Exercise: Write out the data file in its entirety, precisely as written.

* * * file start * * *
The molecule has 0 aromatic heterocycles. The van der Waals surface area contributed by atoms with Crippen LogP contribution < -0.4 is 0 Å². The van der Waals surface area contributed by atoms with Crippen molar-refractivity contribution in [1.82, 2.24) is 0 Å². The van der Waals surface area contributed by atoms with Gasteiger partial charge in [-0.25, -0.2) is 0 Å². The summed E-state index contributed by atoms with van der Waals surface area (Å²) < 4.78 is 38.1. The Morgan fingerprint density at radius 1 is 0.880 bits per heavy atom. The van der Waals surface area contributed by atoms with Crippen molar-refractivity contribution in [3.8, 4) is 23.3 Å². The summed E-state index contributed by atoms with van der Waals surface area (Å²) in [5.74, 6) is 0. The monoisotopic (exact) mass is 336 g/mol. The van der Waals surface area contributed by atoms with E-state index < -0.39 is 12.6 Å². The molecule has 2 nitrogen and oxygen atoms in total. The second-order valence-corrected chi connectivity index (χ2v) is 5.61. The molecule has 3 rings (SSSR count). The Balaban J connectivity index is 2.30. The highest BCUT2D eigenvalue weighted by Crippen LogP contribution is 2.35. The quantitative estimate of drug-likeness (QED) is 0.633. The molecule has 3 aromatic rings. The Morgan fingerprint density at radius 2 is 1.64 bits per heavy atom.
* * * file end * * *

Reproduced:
The molecule has 0 aromatic heterocycles. The van der Waals surface area contributed by atoms with Crippen LogP contribution < -0.4 is 0 Å². The van der Waals surface area contributed by atoms with Crippen molar-refractivity contribution in [1.82, 2.24) is 0 Å². The van der Waals surface area contributed by atoms with Gasteiger partial charge in [-0.25, -0.2) is 0 Å². The summed E-state index contributed by atoms with van der Waals surface area (Å²) < 4.78 is 38.1. The Morgan fingerprint density at radius 1 is 0.880 bits per heavy atom. The van der Waals surface area contributed by atoms with Crippen molar-refractivity contribution in [3.8, 4) is 23.3 Å². The summed E-state index contributed by atoms with van der Waals surface area (Å²) in [5.74, 6) is 0. The monoisotopic (exact) mass is 336 g/mol. The van der Waals surface area contributed by atoms with E-state index < -0.39 is 12.6 Å². The molecule has 2 nitrogen and oxygen atoms in total. The second-order valence-corrected chi connectivity index (χ2v) is 5.61. The molecule has 3 rings (SSSR count). The Balaban J connectivity index is 2.30. The highest BCUT2D eigenvalue weighted by Crippen LogP contribution is 2.35. The quantitative estimate of drug-likeness (QED) is 0.633. The molecule has 3 aromatic rings. The Morgan fingerprint density at radius 2 is 1.64 bits per heavy atom.